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Posted: October 1, 2017

The good neighbour and the old oars

By Bob Ede

Lisa and I like to explore the creeks during the early mornings of the weekends. On the way back home we stopped for coffee. In a shop next door is a place that grooms dogs. We looked at Willow’s claws and decided she could use a trim.

I looked inside and saw they were grooming a German shepherd. It would be a wait. I sipped my coffee and pulled Willow along.

The store below the dog grooming is an antique shop. I tend to avoid the place because it’s full of mostly junk, with everything over 10 years old being passed off as expensive ‘antiques’.

There outside was an old baby carriage. I moved in close to get a picture to send my daughter and joke we had bought it for her, knowing she would be concerned it would not meet today’s safety standards.

After I took the photo I noticed a pair of old oars standing up behind the carriage. I recognized them right off, from the squeaky old oarlocks, to the nick in the paddle and the flaking varnish.

They were the same old oars that were stolen from under my fishing boat a year before. Damn, I’d been ticked off. Who would steal somebody’s oars? I’d taken the boat out of my truck a few days earlier and left it in front of my house. When I went to store the boat the oars were gone.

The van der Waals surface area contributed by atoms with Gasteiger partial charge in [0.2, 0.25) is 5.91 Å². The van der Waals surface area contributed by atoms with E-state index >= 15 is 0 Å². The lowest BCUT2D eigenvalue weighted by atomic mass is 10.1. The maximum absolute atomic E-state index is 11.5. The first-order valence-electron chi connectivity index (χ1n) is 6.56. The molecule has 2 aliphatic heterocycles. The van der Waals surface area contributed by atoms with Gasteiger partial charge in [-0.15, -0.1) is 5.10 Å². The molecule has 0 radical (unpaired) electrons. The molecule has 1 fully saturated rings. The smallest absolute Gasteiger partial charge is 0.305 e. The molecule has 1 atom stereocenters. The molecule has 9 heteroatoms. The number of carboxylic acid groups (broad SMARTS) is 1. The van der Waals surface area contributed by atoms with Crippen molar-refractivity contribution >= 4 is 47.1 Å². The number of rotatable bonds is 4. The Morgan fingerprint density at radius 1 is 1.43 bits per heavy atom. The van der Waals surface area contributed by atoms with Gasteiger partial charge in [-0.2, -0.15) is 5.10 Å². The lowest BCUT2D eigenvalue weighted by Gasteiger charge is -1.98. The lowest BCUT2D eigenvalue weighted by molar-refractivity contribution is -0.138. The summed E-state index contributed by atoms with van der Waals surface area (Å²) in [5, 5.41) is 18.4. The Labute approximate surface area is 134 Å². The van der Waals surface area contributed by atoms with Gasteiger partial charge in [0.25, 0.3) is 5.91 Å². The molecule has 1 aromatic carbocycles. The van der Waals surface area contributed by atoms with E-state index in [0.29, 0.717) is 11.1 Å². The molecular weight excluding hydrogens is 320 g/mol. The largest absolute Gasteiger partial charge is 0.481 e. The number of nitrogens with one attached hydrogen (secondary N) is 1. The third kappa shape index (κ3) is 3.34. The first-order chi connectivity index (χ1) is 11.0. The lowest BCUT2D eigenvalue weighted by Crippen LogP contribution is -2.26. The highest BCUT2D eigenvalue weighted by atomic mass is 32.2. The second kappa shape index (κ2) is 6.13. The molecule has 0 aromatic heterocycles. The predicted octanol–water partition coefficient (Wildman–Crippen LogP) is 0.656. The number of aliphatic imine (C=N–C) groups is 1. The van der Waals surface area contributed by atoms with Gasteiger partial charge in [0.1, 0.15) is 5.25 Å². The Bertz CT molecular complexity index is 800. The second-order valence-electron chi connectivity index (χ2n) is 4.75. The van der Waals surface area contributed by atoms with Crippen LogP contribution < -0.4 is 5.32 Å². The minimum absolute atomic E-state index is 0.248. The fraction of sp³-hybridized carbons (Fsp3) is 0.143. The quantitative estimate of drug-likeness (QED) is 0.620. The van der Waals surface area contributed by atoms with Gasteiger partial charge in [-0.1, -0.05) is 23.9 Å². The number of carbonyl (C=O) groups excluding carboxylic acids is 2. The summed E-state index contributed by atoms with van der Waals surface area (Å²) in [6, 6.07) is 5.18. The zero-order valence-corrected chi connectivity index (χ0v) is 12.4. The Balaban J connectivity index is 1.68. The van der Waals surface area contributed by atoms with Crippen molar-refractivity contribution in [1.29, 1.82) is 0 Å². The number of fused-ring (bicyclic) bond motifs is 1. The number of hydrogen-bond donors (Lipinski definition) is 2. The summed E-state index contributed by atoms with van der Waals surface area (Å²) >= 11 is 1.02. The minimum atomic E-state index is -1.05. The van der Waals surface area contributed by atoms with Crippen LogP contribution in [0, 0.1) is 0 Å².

Here I was looking at my long lost old oars. I checked the price tag – $145 – I couldn’t believe it!

The owner saw me but didn’t come out.

I went back to the truck and told Lisa. She was ready to go in there and demand the stolen oars back. I said no. They were long gone and as much as it peeved me off, I’m pretty sure it wasn’t the owner who stole them. He just bought them from someone who had.

If they were cheaper I may have bought them back, but I knew the owner wouldn’t give an inch, so I didn’t even try. Surprisingly, Lisa was more peeved than I. That doesn’t happen often.

Later that afternoon, my good neighbour called me over for a beer. He’s a gardener like me. We exchanged information. His tomatoes are bigger than mine and continue to ripen in the warm September sun.

I told him the story about the old stolen oars. How they were stolen from my house right across the street from his. How the old oars squeaked. How much money the guy wanted for the old oars. I told him I didn’t get too bent out of shape, because I had a couple more old oars in the basement.

We moved on to another beer, and then another, he looked more and more disgusted, shaking his head and said, “What is this world coming to?”

I told him how much those old oars meant to me.

He was indignant, angry even; we were six beer in.

He said, ”You don’t mess with somebody’s whores!”

I said, “WHAT?”

He said, “You don’t screw around with somebody’s old whores.”

Every time I had said ‘old oars’ he heard ‘old whores.’

I asked him what he thought was going on across the street. He told me he wasn’t nosy. For all he knew, I could have had a couple of old whores stashed away!

I’m glad he thought so highly of me.

Our tomatoes kept ripening and we kept laughing. It was almost worth losing the old whores. . . I mean oars!

Lead image: ‘Quiet reflection’. Photo by Bob Ede

Bob Ede has been up a creek without a paddle before and he surely will be again. He can be reached at [email protected]

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